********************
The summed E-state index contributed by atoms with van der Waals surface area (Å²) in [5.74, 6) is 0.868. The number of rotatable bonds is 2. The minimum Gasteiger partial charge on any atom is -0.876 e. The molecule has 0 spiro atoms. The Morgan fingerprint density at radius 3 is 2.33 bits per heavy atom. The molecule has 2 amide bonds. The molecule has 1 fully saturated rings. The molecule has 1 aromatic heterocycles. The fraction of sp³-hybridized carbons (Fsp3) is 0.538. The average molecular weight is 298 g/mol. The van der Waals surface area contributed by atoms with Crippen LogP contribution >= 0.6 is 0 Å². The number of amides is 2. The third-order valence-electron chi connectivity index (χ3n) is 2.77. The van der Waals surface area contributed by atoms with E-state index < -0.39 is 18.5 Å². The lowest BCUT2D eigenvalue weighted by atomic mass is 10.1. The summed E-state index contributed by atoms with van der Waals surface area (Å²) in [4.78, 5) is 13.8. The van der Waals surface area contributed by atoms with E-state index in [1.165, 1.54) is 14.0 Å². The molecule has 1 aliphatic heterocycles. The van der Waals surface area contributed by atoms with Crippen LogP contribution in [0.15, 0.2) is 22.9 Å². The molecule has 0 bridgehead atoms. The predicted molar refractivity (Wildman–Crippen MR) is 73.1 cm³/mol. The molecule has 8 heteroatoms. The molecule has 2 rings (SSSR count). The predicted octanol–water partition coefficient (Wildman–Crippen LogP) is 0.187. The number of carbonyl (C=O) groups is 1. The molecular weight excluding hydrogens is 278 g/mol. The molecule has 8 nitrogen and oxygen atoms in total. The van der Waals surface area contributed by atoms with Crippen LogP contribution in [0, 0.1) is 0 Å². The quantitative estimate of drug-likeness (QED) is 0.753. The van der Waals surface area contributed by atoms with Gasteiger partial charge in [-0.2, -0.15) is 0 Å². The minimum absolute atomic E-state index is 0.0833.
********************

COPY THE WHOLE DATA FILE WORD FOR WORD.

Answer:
The summed E-state index contributed by atoms with van der Waals surface area (Å²) in [5.74, 6) is 0.868. The number of rotatable bonds is 2. The minimum Gasteiger partial charge on any atom is -0.876 e. The molecule has 0 spiro atoms. The Morgan fingerprint density at radius 3 is 2.33 bits per heavy atom. The molecule has 2 amide bonds. The molecule has 1 fully saturated rings. The molecule has 1 aromatic heterocycles. The fraction of sp³-hybridized carbons (Fsp3) is 0.538. The average molecular weight is 298 g/mol. The van der Waals surface area contributed by atoms with Crippen LogP contribution >= 0.6 is 0 Å². The number of amides is 2. The third-order valence-electron chi connectivity index (χ3n) is 2.77. The van der Waals surface area contributed by atoms with E-state index < -0.39 is 18.5 Å². The lowest BCUT2D eigenvalue weighted by atomic mass is 10.1. The summed E-state index contributed by atoms with van der Waals surface area (Å²) in [4.78, 5) is 13.8. The van der Waals surface area contributed by atoms with E-state index in [1.165, 1.54) is 14.0 Å². The molecule has 1 aliphatic heterocycles. The van der Waals surface area contributed by atoms with Crippen LogP contribution in [0.15, 0.2) is 22.9 Å². The molecule has 0 bridgehead atoms. The predicted molar refractivity (Wildman–Crippen MR) is 73.1 cm³/mol. The molecule has 8 heteroatoms. The molecule has 2 rings (SSSR count). The predicted octanol–water partition coefficient (Wildman–Crippen LogP) is 0.187. The number of carbonyl (C=O) groups is 1. The molecular weight excluding hydrogens is 278 g/mol. The molecule has 8 nitrogen and oxygen atoms in total. The van der Waals surface area contributed by atoms with Crippen LogP contribution in [0, 0.1) is 0 Å². The quantitative estimate of drug-likeness (QED) is 0.753. The van der Waals surface area contributed by atoms with Gasteiger partial charge in [-0.2, -0.15) is 0 Å². The minimum absolute atomic E-state index is 0.0833.